Recapping a missed ten days in the World of Sports

Nick PoustCorrespondent IIAugust 15, 2010

BOSTON - APRIL 06:  Jacoby Ellsbury #2 leads away from Mark Teixeira #25 of the New York Yankees at Fenway Park on April 6, 2010 in Boston, Massachusetts. (Photo by Jim Rogash/Getty Images)
Jim Rogash/Getty Images

There and Back Again for Jacoby Ellsbury

When I went on my 10-day hiking trip to the Oval Lakes of Northern Washington, I expected I would miss no-hitters, some shakeups atop the many tight-knit divisions, and a franchise-altering trade made by Rich Cho and the Portland Trail Blazers.

Hiking peaks and lounging around a nearby lake reading Michael Chabon’s brilliant novel The Amazing Adventures of Kavalier and Clay, the very strange Anansi Boys by Neil Gaiman, and David Halberstam’s superb October 1964 was very enjoyable, but as the trip went on, I began to have withdrawals. I dreamed of writing articles. I conjured up what I was sure had happened, was happening, and what was going to happen prior to my returning to Eugene, Oregon.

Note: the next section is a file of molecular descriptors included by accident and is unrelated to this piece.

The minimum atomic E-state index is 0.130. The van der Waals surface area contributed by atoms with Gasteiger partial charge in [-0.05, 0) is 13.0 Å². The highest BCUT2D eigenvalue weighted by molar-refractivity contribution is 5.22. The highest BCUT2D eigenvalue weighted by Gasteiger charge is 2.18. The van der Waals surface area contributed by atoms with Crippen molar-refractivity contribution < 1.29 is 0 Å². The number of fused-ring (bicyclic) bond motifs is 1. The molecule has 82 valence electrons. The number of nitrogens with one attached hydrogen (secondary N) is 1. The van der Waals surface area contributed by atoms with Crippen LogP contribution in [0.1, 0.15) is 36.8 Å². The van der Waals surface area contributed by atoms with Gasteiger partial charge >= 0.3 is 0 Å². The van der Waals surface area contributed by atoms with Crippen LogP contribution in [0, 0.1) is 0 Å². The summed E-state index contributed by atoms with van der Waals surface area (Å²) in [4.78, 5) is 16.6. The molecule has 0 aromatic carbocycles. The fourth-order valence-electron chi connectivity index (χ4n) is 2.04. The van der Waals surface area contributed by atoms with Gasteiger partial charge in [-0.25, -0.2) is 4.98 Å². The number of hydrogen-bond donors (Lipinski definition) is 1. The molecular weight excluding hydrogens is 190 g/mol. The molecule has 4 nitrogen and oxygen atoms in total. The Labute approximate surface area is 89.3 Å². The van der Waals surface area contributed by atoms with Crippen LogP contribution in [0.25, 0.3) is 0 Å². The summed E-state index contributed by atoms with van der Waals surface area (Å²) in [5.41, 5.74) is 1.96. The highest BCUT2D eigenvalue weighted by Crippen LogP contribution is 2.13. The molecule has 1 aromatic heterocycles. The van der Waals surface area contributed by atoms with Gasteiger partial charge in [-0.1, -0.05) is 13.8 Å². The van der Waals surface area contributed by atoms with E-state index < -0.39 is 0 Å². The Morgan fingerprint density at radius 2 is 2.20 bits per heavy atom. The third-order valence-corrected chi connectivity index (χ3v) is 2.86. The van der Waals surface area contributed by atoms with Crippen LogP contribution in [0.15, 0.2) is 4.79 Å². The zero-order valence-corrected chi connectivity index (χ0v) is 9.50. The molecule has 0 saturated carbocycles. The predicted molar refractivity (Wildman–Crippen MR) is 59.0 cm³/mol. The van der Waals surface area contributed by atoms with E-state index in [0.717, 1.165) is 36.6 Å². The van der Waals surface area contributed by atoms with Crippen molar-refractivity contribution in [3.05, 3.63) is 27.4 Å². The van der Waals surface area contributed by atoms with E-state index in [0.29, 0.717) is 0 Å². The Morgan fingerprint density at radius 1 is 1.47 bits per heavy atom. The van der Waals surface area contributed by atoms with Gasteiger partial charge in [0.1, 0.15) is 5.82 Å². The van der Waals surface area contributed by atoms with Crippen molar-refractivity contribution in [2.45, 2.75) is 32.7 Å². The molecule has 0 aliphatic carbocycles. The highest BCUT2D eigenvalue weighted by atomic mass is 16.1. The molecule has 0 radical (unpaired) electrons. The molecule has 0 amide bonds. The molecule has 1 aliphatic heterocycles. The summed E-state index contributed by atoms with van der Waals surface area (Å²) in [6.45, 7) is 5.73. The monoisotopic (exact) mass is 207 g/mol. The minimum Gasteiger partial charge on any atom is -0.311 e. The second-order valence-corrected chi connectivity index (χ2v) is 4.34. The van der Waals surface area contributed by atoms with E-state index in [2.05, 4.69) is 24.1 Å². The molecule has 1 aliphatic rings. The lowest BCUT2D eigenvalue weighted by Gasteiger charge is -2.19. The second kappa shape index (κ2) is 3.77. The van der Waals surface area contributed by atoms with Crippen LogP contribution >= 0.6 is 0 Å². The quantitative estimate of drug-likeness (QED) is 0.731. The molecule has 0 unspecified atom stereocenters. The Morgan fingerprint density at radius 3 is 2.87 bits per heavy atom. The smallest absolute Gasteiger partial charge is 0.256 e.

After pining for a newspaper throughout the nine-mile hike out, I snatched a USA Today at a nearby gas station to see that though not much newsworthy took place, it was still an exciting week in the world of sports.

Boston Red Sox v New York Yankees, August 5th-9th; Red Sox were 6 1/2 back to begin series

Boston managed a split in their four-game series against New York. Clay Buchholz, perhaps the best in a rotation full of solid starters, paced the team in the opener and a David Ortiz homer backed his performance.

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They lost the next two games of the series. Saturday’s Yankee win was overshadowed by an ankle injury suffered to Alex Rodriguez, who appears to be alright after that scare considering he hit three home-runs the following Saturday. Derek Jeter passed Babe Ruth on the Yankees all-time hit list as they blasted Josh Beckett in the third contest between the foes.

The Red Sox salvaged a draw with a victory in the finale behind six shut-out innings by Jon Lester, who, the following Saturday, tossed eight more scoreless innings over the deadly Texas Rangers.

Given how action-packed Red Sox-Yankees series usually are, this was a ho-hum duel. Nothing changed in the standings, which hurts Boston. And they couldn’t gain any more ground the rest of the week, too.